These are the days of miracles and wonder

Whoever said the days of miracles are over?

Whoever said the days of miracles are over?

If anyone knows someone who has uttered those words lately, then go tell them they may have spoken too soon.

The posters on Tuesday were screaming all over street poles and shop windows: "Shakes Mashaba joins Bucs".

What? That must have been what went through the minds of local football followers who are clued up with the game's politics.

Well, that's what went through mine anyway. Mashaba and the Iron Duke in bed together?


As the report said, nothing is impossible in soccer but few would have expected that to extend to a truce between one-time sworn enemies Dr Irvin Khoza, the Orlando Pirates boss, and former Bafana Bafana coach, Mashaba.

The two went a step further, beyond making peace, when Khoza appointed Mashaba as Pirates' team manager, replacing the ailing Phil "Mr Jones" Setshedi.

Now, we all know that these gentlemen had not been the best of friends since Mashaba's tenure as coach of the national team between August 2002 and January 2004.

We won't go into the details of the case suffice to say the Iron Duke, in his capacity then as Safa vice president, wielded the big axe and the amiable coach's head was chopped off.

It was a good move for Mashaba as he became a millionaire soon after, thanks to Safa who settled for a reported R2 million payout following court action.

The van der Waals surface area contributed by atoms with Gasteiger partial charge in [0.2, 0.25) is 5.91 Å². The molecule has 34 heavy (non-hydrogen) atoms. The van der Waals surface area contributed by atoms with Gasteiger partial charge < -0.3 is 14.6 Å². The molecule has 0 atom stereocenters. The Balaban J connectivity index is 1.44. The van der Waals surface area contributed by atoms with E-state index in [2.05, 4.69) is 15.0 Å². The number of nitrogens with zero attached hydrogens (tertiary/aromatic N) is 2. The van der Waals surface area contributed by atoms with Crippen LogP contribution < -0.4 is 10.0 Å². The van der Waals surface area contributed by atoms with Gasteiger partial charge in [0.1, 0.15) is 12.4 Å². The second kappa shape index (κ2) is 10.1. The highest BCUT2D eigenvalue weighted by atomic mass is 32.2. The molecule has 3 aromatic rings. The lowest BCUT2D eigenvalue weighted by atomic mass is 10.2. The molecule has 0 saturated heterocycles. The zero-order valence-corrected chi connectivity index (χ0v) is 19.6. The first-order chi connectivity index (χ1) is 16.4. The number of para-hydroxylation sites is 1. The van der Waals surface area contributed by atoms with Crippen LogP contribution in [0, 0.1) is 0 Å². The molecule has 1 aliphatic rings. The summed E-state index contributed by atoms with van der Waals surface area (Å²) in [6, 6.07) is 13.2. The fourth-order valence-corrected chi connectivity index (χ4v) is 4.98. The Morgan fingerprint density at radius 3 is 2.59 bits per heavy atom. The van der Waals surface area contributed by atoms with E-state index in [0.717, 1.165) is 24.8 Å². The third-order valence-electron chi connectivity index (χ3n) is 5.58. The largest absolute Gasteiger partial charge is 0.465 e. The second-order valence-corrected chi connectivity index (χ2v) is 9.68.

Your guess is as good as mine on how many years it would have taken Mashaba to make all that lolly. Unfortunately, as they say, money cannot buy happiness and while Mashaba was swimming in the bucks, he was a bitter man.

The numerous interviews he gave on the matter always left issues hanging but clear enough for those clued up to read between the lines and the fine print.

Their acrimonious separation from matters of football during all these years kept hanging around Mashaba's thick neck while Khoza went about his business as though nothing happened. He never responded to any of the articles or interviews that, while not mentioning names, clearly pointed to him as being behind Mashaba's fall from grace and time in football limbo since 2004.

The two have now buried the hatchet and we probably should not be opening old wounds by going down memory lane. But we would be abdicating our duties if we just let this momentous (in local football terms) occasion slip by without comment. And, who said eyamadodaayipheli? That line is for kwaito songs as these two soccer icons have just proved. We can only encourage such moves in the spirit of reconciliation and ubuntu.

And, to prove beyond reasonable doubt that we are indeed living in a world of miracles, the Springbok Rugby World Cup squad was announced at the weekend and hardly a whimper from Butana Komphela, the self-styled champion of the quota system through parliament's sports portfolio committee.

His silence is deafening and worrying. As one rugby writer rightly pointed out, it's not fun sending a Springbok team to conquer the world without it being covered by crisis or controversy.

Those boys thrive on crisis, so somebody create one since Komphela has decided to disappoint lots of people by seeing reason.

This is no time to debate about numbers at national level, but it is time to talk development.

Nurture players through the ranks from schools, provinces, right through to the Super 14 and get the pool right first.